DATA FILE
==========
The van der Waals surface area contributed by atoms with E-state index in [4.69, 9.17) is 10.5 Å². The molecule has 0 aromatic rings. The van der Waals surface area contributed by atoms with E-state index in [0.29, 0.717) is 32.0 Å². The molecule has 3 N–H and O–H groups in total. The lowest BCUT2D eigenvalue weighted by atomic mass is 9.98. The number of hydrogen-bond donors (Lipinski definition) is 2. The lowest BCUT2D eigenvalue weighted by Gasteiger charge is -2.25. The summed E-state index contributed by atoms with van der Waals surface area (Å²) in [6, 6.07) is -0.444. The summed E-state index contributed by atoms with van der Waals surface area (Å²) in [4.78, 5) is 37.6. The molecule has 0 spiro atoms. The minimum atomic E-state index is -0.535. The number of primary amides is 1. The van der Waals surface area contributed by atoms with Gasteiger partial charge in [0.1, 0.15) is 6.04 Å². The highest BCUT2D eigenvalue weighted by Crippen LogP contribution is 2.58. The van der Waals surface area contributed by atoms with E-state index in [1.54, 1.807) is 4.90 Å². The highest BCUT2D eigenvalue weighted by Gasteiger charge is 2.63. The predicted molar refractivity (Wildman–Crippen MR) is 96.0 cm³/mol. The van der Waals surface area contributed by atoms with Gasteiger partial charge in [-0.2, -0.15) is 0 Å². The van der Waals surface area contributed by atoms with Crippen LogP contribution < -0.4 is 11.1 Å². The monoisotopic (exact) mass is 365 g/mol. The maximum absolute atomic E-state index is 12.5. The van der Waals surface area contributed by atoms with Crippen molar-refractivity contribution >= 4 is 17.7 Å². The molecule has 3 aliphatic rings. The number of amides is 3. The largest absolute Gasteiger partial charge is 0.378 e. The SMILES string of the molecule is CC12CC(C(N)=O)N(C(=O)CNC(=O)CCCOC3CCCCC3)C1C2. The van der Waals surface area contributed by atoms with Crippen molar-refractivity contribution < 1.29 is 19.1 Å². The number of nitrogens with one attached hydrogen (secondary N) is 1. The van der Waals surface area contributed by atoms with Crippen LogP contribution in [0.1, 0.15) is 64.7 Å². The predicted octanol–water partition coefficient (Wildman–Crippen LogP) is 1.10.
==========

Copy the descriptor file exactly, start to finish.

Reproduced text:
The van der Waals surface area contributed by atoms with E-state index in [4.69, 9.17) is 10.5 Å². The molecule has 0 aromatic rings. The van der Waals surface area contributed by atoms with E-state index in [0.29, 0.717) is 32.0 Å². The molecule has 3 N–H and O–H groups in total. The lowest BCUT2D eigenvalue weighted by atomic mass is 9.98. The number of hydrogen-bond donors (Lipinski definition) is 2. The lowest BCUT2D eigenvalue weighted by Gasteiger charge is -2.25. The summed E-state index contributed by atoms with van der Waals surface area (Å²) in [6, 6.07) is -0.444. The summed E-state index contributed by atoms with van der Waals surface area (Å²) in [4.78, 5) is 37.6. The molecule has 0 spiro atoms. The minimum atomic E-state index is -0.535. The number of primary amides is 1. The van der Waals surface area contributed by atoms with Gasteiger partial charge in [0.1, 0.15) is 6.04 Å². The highest BCUT2D eigenvalue weighted by Crippen LogP contribution is 2.58. The van der Waals surface area contributed by atoms with E-state index in [1.54, 1.807) is 4.90 Å². The highest BCUT2D eigenvalue weighted by Gasteiger charge is 2.63. The predicted molar refractivity (Wildman–Crippen MR) is 96.0 cm³/mol. The van der Waals surface area contributed by atoms with Gasteiger partial charge in [-0.2, -0.15) is 0 Å². The van der Waals surface area contributed by atoms with Crippen LogP contribution < -0.4 is 11.1 Å². The monoisotopic (exact) mass is 365 g/mol. The maximum absolute atomic E-state index is 12.5. The van der Waals surface area contributed by atoms with Crippen molar-refractivity contribution >= 4 is 17.7 Å². The molecule has 3 aliphatic rings. The number of amides is 3. The largest absolute Gasteiger partial charge is 0.378 e. The SMILES string of the molecule is CC12CC(C(N)=O)N(C(=O)CNC(=O)CCCOC3CCCCC3)C1C2. The van der Waals surface area contributed by atoms with Crippen molar-refractivity contribution < 1.29 is 19.1 Å². The number of nitrogens with one attached hydrogen (secondary N) is 1. The van der Waals surface area contributed by atoms with Crippen LogP contribution in [0.1, 0.15) is 64.7 Å². The predicted octanol–water partition coefficient (Wildman–Crippen LogP) is 1.10.